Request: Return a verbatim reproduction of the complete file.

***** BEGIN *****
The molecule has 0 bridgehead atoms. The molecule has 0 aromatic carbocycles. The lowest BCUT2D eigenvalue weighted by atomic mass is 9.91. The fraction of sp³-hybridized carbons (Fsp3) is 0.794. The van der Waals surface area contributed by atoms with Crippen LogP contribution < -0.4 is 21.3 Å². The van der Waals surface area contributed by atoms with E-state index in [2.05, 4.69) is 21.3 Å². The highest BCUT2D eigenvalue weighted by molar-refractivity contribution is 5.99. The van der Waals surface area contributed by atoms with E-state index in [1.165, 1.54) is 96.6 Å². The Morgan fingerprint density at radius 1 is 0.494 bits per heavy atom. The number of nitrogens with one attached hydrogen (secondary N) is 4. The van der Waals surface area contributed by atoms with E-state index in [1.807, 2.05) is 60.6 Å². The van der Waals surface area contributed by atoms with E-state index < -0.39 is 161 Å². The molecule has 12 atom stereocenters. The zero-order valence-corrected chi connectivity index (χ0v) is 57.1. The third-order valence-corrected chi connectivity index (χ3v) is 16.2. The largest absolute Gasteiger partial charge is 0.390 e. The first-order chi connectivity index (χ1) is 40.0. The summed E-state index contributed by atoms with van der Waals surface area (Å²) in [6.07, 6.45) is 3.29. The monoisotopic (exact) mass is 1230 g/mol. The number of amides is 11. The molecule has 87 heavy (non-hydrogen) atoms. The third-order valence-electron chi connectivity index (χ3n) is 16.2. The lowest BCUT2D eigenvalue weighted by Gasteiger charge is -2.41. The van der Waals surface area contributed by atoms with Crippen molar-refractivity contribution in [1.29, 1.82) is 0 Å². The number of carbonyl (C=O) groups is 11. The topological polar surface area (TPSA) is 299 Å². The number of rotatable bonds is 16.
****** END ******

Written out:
The molecule has 0 bridgehead atoms. The molecule has 0 aromatic carbocycles. The lowest BCUT2D eigenvalue weighted by atomic mass is 9.91. The fraction of sp³-hybridized carbons (Fsp3) is 0.794. The van der Waals surface area contributed by atoms with Crippen LogP contribution < -0.4 is 21.3 Å². The van der Waals surface area contributed by atoms with E-state index in [2.05, 4.69) is 21.3 Å². The highest BCUT2D eigenvalue weighted by molar-refractivity contribution is 5.99. The van der Waals surface area contributed by atoms with E-state index in [1.165, 1.54) is 96.6 Å². The Morgan fingerprint density at radius 1 is 0.494 bits per heavy atom. The number of nitrogens with one attached hydrogen (secondary N) is 4. The van der Waals surface area contributed by atoms with E-state index in [1.807, 2.05) is 60.6 Å². The van der Waals surface area contributed by atoms with E-state index < -0.39 is 161 Å². The molecule has 12 atom stereocenters. The zero-order valence-corrected chi connectivity index (χ0v) is 57.1. The third-order valence-corrected chi connectivity index (χ3v) is 16.2. The largest absolute Gasteiger partial charge is 0.390 e. The first-order chi connectivity index (χ1) is 40.0. The summed E-state index contributed by atoms with van der Waals surface area (Å²) in [6.07, 6.45) is 3.29. The monoisotopic (exact) mass is 1230 g/mol. The number of amides is 11. The molecule has 87 heavy (non-hydrogen) atoms. The third-order valence-electron chi connectivity index (χ3n) is 16.2. The lowest BCUT2D eigenvalue weighted by Gasteiger charge is -2.41. The van der Waals surface area contributed by atoms with Crippen molar-refractivity contribution in [1.29, 1.82) is 0 Å². The number of carbonyl (C=O) groups is 11. The topological polar surface area (TPSA) is 299 Å². The number of rotatable bonds is 16.